Staff at one of Israel's leading universities who score poorly on student feedback surveys are expected to volunteer to attend a "teaching clinic", writes Paul Jeffrey in Jerusalem.
It is part of a drive at the Hebrew University in Jerusalem to improve teaching. The campaign includes sticking the names of "star lecturers", taken from each faculty's league table, on campus notice-boards.
Staff have reacted badly. They argue that student feedback surveys are not a good basis on which to decide the need for improvement and that "you can't teach old professors new tricks".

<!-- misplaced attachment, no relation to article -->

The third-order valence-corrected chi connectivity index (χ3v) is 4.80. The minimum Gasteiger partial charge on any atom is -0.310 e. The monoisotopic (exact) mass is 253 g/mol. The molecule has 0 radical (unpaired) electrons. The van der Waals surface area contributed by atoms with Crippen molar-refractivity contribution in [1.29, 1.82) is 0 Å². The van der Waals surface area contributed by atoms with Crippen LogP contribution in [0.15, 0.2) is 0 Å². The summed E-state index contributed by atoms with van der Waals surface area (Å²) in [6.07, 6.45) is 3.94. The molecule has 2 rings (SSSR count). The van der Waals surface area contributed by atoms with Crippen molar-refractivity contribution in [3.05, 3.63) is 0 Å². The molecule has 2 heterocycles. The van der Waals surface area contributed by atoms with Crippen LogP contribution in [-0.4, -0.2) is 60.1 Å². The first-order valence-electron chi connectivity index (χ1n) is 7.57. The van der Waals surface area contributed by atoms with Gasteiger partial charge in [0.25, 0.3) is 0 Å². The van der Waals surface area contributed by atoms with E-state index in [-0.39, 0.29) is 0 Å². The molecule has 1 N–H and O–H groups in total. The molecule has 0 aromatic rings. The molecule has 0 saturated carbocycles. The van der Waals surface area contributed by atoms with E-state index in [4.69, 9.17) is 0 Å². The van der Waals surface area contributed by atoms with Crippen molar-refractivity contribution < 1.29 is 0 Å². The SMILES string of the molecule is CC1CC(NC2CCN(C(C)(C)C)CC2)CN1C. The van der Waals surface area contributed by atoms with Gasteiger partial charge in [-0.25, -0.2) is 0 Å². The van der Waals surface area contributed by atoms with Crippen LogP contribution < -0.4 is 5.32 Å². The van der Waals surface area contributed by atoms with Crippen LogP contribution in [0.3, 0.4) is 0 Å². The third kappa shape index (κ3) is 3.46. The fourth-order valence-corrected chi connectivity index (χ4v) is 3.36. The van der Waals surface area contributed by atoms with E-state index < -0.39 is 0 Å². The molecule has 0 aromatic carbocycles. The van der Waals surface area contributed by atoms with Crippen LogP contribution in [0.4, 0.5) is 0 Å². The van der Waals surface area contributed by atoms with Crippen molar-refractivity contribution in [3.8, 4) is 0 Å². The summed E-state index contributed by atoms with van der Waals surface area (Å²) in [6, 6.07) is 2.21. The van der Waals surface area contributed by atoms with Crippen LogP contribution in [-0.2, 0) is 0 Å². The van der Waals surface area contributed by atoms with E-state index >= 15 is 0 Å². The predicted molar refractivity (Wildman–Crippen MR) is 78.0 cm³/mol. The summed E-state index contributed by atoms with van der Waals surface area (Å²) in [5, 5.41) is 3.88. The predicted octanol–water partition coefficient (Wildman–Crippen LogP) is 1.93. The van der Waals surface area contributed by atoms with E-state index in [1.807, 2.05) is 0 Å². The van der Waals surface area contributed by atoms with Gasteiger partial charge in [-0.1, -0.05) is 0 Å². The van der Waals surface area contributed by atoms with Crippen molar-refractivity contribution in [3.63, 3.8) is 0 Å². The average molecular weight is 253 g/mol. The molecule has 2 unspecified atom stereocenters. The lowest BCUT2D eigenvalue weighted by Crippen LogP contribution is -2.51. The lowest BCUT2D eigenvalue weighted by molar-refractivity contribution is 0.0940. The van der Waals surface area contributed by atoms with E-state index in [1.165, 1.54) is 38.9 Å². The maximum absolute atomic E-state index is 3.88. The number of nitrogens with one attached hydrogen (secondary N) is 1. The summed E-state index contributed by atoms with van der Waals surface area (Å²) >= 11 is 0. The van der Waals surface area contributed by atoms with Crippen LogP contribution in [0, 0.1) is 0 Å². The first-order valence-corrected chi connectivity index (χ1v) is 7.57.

One senior professor said: "After 40 years' experience I have come to the conclusion that when a teacher enters a classroom, he either knows how to lecture or he doesn't."
Younger lecturers, many of whom are recent doctoral graduates, appear less worried about their performance or the prospect of attending professional development clinics. "Improvement of lecturing skills is always a good thing," said one lecturer, "although there are some subjects that I challenge anybody to make interesting."